Most people would be shocked to learn that a new medication can cost upwards of $600 a month for the first month.
That’s a huge amount of money for someone who’s been living on food stamps, but for people who have asthma or diabetes, it can be devastating.
So how does this work?
It all depends on what type of medication you have, according to the Centers for Disease Control and Prevention (CDC).
People with asthma can be charged as much as $1,000 for their first month of therapy, while diabetes can cost $1.50 a day for the initial 30 days.
If you have diabetes, your prescription can cost even more.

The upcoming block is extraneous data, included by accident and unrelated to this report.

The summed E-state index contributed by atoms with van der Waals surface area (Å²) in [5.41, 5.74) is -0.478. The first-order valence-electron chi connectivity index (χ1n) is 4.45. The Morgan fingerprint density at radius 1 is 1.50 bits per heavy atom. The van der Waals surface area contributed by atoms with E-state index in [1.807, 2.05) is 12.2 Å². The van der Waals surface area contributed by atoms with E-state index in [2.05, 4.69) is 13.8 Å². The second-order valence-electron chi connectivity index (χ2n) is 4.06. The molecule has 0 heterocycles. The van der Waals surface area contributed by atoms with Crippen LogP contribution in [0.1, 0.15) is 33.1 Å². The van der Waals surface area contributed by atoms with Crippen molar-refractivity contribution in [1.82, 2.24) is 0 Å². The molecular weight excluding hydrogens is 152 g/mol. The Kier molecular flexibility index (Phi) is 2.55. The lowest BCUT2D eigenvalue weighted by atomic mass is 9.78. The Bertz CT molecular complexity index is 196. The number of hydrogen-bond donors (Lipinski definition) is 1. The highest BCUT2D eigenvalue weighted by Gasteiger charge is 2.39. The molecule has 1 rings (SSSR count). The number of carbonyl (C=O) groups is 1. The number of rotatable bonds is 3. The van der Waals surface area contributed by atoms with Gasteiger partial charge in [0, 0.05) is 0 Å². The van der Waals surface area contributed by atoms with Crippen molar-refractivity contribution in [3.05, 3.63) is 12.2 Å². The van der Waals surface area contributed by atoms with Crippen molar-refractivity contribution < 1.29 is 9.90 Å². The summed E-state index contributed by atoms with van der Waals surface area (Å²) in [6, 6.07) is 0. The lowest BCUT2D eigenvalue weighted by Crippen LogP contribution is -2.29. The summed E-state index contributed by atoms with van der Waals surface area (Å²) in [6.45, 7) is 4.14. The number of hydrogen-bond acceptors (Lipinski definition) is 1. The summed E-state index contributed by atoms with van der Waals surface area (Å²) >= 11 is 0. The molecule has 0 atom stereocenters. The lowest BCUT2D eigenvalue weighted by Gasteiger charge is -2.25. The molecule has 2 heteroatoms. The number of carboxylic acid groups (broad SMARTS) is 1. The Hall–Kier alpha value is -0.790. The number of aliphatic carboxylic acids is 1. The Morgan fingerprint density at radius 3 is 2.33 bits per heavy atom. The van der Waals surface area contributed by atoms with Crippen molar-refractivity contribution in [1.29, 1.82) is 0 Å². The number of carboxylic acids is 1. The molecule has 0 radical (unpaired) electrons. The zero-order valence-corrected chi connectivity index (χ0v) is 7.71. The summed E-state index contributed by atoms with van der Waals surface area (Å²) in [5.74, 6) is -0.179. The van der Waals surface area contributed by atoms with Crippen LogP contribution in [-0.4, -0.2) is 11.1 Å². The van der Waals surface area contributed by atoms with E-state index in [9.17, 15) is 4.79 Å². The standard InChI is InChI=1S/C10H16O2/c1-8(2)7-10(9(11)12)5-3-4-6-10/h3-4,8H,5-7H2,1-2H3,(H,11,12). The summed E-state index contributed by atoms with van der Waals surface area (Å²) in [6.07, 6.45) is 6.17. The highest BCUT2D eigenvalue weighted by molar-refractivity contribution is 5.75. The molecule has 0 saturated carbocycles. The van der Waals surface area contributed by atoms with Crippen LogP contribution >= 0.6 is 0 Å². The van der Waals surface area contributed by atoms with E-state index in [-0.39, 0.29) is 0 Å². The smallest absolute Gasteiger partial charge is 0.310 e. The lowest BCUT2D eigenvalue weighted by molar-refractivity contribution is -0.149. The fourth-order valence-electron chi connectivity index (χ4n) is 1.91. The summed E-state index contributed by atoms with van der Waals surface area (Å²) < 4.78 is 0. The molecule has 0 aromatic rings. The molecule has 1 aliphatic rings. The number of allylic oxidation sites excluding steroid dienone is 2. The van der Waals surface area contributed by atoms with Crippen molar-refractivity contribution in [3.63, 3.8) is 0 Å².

The best thing to do is take your medication as prescribed.
The CDC recommends that people get their medications as soon as possible, since they can cost thousands of dollars more a month.
If you’re a smoker, the FDA is asking you to quit for a month and you should get a prescription for nicotine replacement therapy.
If your insurance covers it, the cost could be $200 or more.
For someone who smokes for more than a year, it’s important to get a doctor’s note for a new inhaler and a prescription.
If your asthma is treated with an inhaler, you can have it taken every few months, but you should wait until you have the inhaler to start taking it regularly.
You should also keep a copy of your prescription with you and keep a journal of your use.